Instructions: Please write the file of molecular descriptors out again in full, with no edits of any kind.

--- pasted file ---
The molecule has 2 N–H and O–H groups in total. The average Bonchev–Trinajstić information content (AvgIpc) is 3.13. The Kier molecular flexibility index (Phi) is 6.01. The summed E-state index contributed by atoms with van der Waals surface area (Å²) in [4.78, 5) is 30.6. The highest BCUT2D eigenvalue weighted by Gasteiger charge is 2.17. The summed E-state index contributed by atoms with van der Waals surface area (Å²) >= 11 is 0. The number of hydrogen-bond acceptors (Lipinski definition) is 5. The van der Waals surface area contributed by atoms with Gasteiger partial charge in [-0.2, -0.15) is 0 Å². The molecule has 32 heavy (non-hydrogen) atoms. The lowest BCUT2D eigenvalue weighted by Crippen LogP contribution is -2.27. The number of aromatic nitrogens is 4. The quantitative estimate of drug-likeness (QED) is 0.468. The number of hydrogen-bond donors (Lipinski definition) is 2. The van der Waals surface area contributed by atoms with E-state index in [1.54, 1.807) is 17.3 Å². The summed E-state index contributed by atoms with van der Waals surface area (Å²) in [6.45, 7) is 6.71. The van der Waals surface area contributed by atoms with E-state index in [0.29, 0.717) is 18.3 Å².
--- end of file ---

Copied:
The molecule has 2 N–H and O–H groups in total. The average Bonchev–Trinajstić information content (AvgIpc) is 3.13. The Kier molecular flexibility index (Phi) is 6.01. The summed E-state index contributed by atoms with van der Waals surface area (Å²) in [4.78, 5) is 30.6. The highest BCUT2D eigenvalue weighted by Gasteiger charge is 2.17. The summed E-state index contributed by atoms with van der Waals surface area (Å²) >= 11 is 0. The number of hydrogen-bond acceptors (Lipinski definition) is 5. The van der Waals surface area contributed by atoms with Gasteiger partial charge in [-0.2, -0.15) is 0 Å². The molecule has 32 heavy (non-hydrogen) atoms. The lowest BCUT2D eigenvalue weighted by Crippen LogP contribution is -2.27. The number of aromatic nitrogens is 4. The quantitative estimate of drug-likeness (QED) is 0.468. The number of hydrogen-bond donors (Lipinski definition) is 2. The van der Waals surface area contributed by atoms with E-state index in [1.54, 1.807) is 17.3 Å². The summed E-state index contributed by atoms with van der Waals surface area (Å²) in [6.45, 7) is 6.71. The van der Waals surface area contributed by atoms with E-state index in [0.29, 0.717) is 18.3 Å².